Also, it's a little silly to call Johan "unclutch" based solely on his own high standards in "low leverage" situations. After all, when a dominant starter like Johan is on his game, very few hitters reach base, so the leverage is necessarily lower. That pretty much ensures he'll perform "worse" in high leverage, even though that "worse" performance is still better than the "clutch" pitchers identified.

mehmattski: I'm not saying Farnsworth has been great for the Yankees, but he has performed better in high-leverage situations than he did in "average or low" leverage situations. His WPA over the past couple years with the Yankees has been positive so he hasn't been totally useless.

Will: This study does not take into account whether or not a pitcher got himself into the jam in the first place. Starting pitchers can pretty much only get themselves into high leverage situations and I think it's fair to ask if a pitcher gets himself into a jam, is he "clutch" enough to get himself out of it?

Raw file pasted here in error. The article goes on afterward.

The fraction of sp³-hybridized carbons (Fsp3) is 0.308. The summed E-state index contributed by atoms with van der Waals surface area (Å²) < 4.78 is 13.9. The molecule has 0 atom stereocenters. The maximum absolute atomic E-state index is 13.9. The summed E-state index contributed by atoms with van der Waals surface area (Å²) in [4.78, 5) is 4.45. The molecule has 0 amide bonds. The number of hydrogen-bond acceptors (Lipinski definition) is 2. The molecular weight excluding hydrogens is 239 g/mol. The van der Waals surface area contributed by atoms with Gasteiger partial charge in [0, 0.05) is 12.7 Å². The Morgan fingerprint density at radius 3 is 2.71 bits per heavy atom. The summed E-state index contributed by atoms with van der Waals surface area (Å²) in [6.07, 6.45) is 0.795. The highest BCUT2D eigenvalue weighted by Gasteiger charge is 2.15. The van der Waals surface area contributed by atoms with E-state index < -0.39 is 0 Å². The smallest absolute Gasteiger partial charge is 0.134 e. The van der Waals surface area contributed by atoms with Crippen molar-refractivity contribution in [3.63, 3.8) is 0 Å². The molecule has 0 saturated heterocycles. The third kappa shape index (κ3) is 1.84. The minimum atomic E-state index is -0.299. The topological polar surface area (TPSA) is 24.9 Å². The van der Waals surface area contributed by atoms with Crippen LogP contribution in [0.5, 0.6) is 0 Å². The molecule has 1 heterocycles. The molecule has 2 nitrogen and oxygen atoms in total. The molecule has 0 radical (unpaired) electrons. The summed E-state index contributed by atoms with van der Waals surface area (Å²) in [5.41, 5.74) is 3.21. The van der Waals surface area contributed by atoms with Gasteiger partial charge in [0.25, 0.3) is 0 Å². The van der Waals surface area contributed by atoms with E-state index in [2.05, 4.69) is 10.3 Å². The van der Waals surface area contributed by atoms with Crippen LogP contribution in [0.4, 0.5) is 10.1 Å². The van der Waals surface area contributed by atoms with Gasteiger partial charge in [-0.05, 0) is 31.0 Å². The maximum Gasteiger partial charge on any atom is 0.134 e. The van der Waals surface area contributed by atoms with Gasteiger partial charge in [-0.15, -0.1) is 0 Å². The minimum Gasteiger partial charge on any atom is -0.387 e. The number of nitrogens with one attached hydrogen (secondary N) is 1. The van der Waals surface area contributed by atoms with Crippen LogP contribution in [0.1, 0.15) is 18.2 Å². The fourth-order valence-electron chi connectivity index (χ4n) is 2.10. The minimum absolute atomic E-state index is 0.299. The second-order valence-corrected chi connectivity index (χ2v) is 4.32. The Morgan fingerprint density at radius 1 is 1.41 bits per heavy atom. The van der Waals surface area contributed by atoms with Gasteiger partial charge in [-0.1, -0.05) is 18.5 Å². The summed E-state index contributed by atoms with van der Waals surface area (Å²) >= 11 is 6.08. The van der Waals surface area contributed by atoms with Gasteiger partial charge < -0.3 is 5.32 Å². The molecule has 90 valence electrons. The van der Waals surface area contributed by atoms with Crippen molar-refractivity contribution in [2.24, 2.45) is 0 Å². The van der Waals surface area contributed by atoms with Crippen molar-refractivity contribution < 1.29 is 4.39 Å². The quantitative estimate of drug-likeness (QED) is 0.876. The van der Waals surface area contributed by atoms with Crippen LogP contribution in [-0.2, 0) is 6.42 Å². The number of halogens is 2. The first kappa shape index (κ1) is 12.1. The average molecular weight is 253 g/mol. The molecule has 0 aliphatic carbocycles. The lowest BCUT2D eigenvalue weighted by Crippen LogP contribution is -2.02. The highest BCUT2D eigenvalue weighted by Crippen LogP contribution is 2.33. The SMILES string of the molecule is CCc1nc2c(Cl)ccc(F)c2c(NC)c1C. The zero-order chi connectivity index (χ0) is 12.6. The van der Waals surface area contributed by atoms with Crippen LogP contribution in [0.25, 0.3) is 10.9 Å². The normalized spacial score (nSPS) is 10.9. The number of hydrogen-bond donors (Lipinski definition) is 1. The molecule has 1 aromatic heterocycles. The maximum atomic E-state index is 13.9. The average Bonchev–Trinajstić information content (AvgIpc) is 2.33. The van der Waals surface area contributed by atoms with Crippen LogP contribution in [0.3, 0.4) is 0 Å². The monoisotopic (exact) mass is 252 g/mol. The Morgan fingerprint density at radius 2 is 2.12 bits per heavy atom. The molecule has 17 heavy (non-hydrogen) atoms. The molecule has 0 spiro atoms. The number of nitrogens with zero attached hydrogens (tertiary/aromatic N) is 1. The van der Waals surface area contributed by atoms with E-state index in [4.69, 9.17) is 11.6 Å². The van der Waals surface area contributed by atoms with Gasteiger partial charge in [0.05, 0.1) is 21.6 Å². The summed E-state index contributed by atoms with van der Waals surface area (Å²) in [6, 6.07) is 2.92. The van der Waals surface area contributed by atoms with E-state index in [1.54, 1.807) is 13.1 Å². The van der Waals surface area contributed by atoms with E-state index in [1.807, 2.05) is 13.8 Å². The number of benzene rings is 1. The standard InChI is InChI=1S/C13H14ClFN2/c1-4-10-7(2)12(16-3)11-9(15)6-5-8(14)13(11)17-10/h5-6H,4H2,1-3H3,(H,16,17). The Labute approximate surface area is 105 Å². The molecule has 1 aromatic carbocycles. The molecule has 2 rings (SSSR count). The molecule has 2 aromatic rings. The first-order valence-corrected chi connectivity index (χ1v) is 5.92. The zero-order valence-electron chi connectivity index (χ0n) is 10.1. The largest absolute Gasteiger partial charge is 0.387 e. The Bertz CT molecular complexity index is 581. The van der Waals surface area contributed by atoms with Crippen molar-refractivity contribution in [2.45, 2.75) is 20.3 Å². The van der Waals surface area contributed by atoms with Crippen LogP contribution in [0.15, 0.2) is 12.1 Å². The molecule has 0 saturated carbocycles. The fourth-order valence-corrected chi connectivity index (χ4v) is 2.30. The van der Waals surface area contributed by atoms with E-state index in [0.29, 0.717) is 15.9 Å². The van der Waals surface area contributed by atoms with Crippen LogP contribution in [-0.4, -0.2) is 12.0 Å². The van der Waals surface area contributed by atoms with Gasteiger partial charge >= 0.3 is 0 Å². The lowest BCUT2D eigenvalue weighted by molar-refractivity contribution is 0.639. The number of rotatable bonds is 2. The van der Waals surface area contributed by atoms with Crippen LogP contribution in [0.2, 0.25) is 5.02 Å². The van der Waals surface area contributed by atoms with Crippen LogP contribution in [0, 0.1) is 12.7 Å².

Also, just because there are runners on base does not necessarily mean Johan will perform worse in those situations. There are lots of starting pitchers who perform better in those situations. Johan performs very well in both situations, but over the past 6 years he's definitely been worse.

FIP doesn't take runs into account, so we're just looking at strikeouts, walks, hbp, and home runs.

I think in general our definition of "clutch" may differ. When I think of "clutch", I ask myself if that player has raised the level of his game from where he usually is, not if that player has performed well compared to everyone else in high leverage situations. So it's the difference between a self comparison and a mlb/league wide comparison.